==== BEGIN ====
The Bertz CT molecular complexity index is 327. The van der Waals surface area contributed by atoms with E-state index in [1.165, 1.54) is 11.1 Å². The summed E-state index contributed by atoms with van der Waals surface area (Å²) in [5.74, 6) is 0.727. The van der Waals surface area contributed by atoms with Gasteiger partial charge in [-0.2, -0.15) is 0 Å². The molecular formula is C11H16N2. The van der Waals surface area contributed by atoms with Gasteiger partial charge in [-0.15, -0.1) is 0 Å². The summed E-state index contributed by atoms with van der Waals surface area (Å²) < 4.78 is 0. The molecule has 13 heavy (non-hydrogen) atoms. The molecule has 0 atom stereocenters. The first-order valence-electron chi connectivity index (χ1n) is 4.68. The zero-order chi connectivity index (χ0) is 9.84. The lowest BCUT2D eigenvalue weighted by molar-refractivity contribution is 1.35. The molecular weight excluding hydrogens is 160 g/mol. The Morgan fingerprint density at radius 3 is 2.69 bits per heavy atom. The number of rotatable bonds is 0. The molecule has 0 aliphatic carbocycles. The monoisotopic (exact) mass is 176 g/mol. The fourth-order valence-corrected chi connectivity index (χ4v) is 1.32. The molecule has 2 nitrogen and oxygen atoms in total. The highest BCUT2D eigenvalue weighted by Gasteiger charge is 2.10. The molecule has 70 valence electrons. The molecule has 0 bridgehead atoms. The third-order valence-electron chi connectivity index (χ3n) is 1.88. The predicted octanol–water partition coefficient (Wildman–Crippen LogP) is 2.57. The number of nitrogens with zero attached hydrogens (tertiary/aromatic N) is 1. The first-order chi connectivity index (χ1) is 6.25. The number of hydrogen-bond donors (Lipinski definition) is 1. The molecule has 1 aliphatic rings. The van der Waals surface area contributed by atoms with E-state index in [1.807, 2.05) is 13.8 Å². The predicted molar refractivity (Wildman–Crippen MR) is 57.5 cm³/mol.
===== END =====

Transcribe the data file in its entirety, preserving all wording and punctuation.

The Bertz CT molecular complexity index is 327. The van der Waals surface area contributed by atoms with E-state index in [1.165, 1.54) is 11.1 Å². The summed E-state index contributed by atoms with van der Waals surface area (Å²) in [5.74, 6) is 0.727. The van der Waals surface area contributed by atoms with Gasteiger partial charge in [-0.2, -0.15) is 0 Å². The molecular formula is C11H16N2. The van der Waals surface area contributed by atoms with Gasteiger partial charge in [-0.15, -0.1) is 0 Å². The summed E-state index contributed by atoms with van der Waals surface area (Å²) < 4.78 is 0. The molecule has 13 heavy (non-hydrogen) atoms. The molecule has 0 atom stereocenters. The first-order valence-electron chi connectivity index (χ1n) is 4.68. The zero-order chi connectivity index (χ0) is 9.84. The lowest BCUT2D eigenvalue weighted by molar-refractivity contribution is 1.35. The molecular weight excluding hydrogens is 160 g/mol. The Morgan fingerprint density at radius 3 is 2.69 bits per heavy atom. The number of rotatable bonds is 0. The molecule has 0 aliphatic carbocycles. The monoisotopic (exact) mass is 176 g/mol. The fourth-order valence-corrected chi connectivity index (χ4v) is 1.32. The molecule has 2 nitrogen and oxygen atoms in total. The highest BCUT2D eigenvalue weighted by Gasteiger charge is 2.10. The molecule has 70 valence electrons. The molecule has 0 bridgehead atoms. The third-order valence-electron chi connectivity index (χ3n) is 1.88. The predicted octanol–water partition coefficient (Wildman–Crippen LogP) is 2.57. The number of nitrogens with zero attached hydrogens (tertiary/aromatic N) is 1. The first-order chi connectivity index (χ1) is 6.25. The number of hydrogen-bond donors (Lipinski definition) is 1. The molecule has 1 aliphatic rings. The van der Waals surface area contributed by atoms with E-state index in [1.807, 2.05) is 13.8 Å². The predicted molar refractivity (Wildman–Crippen MR) is 57.5 cm³/mol.